Ironically enough, I have started to write this article approximately five times. Ineveitably, each time I start typing, I am distracted. These various distractions include my iPhone, co-workers, thirst, Facebook, email and my boss.

That's life. Our days are filled with endless distractions. In the midst of our crazy lives, how do we focus? Multi-tasking is a myth. In an article that I read this morning on, Author Katrina Schwartz shared this quote from Daniel Goleman, a psychologist and author of Focus: The Hidden Driver of Excellence and other books about social and emotional learning.

"When people say they’re 'multitasking,' what they are really doing is something called 'continuous partial attention,' Goleman says, where the brain switches back and forth quickly between tasks."

Katrina's article delves more into the reason why students may need to be taught how to pay attention in addition to the subjects they are teaching, but I found this article enlightening for individuals of all ages.

Our culture has changed dramatically as technology has progressed exponentially over the last twenty years. When the film Back to the Future Part II was released in 1989.



Watch the clip. Talking over the television - it's like facetime on the iPhone. Our fashion sense is better than predicted, but the technology has progressed even farther than imagined.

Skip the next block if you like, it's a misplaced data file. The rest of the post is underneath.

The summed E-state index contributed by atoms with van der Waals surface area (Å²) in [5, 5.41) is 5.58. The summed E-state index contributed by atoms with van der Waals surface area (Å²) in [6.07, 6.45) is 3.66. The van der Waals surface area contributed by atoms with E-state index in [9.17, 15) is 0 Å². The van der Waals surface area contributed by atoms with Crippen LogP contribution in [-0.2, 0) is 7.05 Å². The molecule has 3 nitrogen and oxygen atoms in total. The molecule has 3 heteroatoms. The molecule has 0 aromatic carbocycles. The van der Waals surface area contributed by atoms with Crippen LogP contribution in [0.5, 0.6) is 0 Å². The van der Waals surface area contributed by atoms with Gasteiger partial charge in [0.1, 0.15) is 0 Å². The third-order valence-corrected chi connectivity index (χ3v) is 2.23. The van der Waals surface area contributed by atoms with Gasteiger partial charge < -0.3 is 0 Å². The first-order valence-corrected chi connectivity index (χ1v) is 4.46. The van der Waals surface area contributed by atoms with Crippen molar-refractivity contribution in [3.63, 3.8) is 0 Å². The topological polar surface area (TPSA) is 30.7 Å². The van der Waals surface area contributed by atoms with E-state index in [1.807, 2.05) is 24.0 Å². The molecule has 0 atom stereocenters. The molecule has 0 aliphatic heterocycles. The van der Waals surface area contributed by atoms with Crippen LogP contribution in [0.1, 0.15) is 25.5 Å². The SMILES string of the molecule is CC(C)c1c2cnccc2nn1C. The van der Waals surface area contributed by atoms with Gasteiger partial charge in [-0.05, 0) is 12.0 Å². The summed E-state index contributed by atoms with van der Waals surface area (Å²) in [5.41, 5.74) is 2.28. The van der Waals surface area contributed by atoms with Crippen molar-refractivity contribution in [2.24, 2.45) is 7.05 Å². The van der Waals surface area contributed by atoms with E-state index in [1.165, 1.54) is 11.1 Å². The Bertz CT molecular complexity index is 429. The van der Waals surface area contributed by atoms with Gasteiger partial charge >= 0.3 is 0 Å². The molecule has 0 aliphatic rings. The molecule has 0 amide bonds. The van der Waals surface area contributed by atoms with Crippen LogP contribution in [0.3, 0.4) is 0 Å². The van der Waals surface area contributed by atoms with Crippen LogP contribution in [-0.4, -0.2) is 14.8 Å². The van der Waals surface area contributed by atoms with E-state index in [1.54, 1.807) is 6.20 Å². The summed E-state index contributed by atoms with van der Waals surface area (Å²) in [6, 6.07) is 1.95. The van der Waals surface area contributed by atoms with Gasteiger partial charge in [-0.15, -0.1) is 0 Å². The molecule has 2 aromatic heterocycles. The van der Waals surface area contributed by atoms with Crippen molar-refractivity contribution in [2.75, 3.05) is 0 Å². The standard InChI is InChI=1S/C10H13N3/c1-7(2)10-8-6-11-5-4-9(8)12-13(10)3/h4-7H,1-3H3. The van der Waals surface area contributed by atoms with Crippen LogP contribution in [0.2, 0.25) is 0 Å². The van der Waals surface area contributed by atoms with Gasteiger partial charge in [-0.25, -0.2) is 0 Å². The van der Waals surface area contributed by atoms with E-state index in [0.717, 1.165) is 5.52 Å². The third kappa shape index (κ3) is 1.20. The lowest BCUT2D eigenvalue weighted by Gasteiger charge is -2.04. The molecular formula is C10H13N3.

Our ability to communicate and interact with each other via text, email, phone, facetime and social media is unprecedented. Our access to music, videos, art and media has so few limits that the value we place on it has decreased.

It's hard to fathom, but radio is only about 100 years old. Think about that for a second. Before Marconi helped usher radios into the home, the only way you heard music was via gramophone or in person. Today we rarely take the time to listen thouroughly to entire piece of music. In short, we take it for granted.

Our distractions are limitless. The ability to focus has never been more important, so how do we improve our focus?

Remove your distractions. If something requires your focus, create an environment where there is no email, no phone, no distractions. Designate time for yourself to work without them and make time after to respond to texts, calls and emails.

Assign value to your time, and allow yourself to concentrate on one task at a time to increase your effectiveness.

“The more you can concentrate the better you’ll do on anything, because whatever talent you have, you can’t apply it if you are distracted,” Goleman noted in the article.